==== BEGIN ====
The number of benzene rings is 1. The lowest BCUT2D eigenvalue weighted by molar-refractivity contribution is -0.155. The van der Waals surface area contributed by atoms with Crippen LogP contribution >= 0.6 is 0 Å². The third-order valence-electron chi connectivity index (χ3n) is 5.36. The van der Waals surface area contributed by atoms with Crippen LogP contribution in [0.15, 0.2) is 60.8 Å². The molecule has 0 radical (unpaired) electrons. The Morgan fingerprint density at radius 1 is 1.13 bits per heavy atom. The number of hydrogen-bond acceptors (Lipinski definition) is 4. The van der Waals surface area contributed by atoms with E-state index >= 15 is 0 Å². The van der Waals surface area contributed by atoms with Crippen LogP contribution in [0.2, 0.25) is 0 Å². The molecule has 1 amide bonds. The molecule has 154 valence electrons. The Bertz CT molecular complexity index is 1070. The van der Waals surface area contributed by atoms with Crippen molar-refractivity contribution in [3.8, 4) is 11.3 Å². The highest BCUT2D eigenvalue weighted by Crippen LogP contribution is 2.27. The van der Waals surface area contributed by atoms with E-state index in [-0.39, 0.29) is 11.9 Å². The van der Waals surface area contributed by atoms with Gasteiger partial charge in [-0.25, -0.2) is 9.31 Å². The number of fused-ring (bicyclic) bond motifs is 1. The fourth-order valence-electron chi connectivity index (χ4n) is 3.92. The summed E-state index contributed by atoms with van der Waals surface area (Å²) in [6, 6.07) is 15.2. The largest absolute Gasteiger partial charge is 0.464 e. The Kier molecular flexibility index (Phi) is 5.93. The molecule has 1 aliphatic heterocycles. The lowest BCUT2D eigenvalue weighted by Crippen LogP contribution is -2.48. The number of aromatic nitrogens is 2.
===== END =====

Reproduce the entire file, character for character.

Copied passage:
The number of benzene rings is 1. The lowest BCUT2D eigenvalue weighted by molar-refractivity contribution is -0.155. The van der Waals surface area contributed by atoms with Crippen LogP contribution >= 0.6 is 0 Å². The third-order valence-electron chi connectivity index (χ3n) is 5.36. The van der Waals surface area contributed by atoms with Crippen LogP contribution in [0.15, 0.2) is 60.8 Å². The molecule has 0 radical (unpaired) electrons. The Morgan fingerprint density at radius 1 is 1.13 bits per heavy atom. The number of hydrogen-bond acceptors (Lipinski definition) is 4. The van der Waals surface area contributed by atoms with E-state index >= 15 is 0 Å². The van der Waals surface area contributed by atoms with Crippen LogP contribution in [0.2, 0.25) is 0 Å². The molecule has 1 amide bonds. The molecule has 154 valence electrons. The Bertz CT molecular complexity index is 1070. The van der Waals surface area contributed by atoms with Crippen molar-refractivity contribution in [3.8, 4) is 11.3 Å². The highest BCUT2D eigenvalue weighted by Crippen LogP contribution is 2.27. The van der Waals surface area contributed by atoms with E-state index in [-0.39, 0.29) is 11.9 Å². The van der Waals surface area contributed by atoms with Gasteiger partial charge in [-0.25, -0.2) is 9.31 Å². The number of fused-ring (bicyclic) bond motifs is 1. The fourth-order valence-electron chi connectivity index (χ4n) is 3.92. The summed E-state index contributed by atoms with van der Waals surface area (Å²) in [6, 6.07) is 15.2. The largest absolute Gasteiger partial charge is 0.464 e. The Kier molecular flexibility index (Phi) is 5.93. The molecule has 1 aliphatic heterocycles. The lowest BCUT2D eigenvalue weighted by Crippen LogP contribution is -2.48. The number of aromatic nitrogens is 2.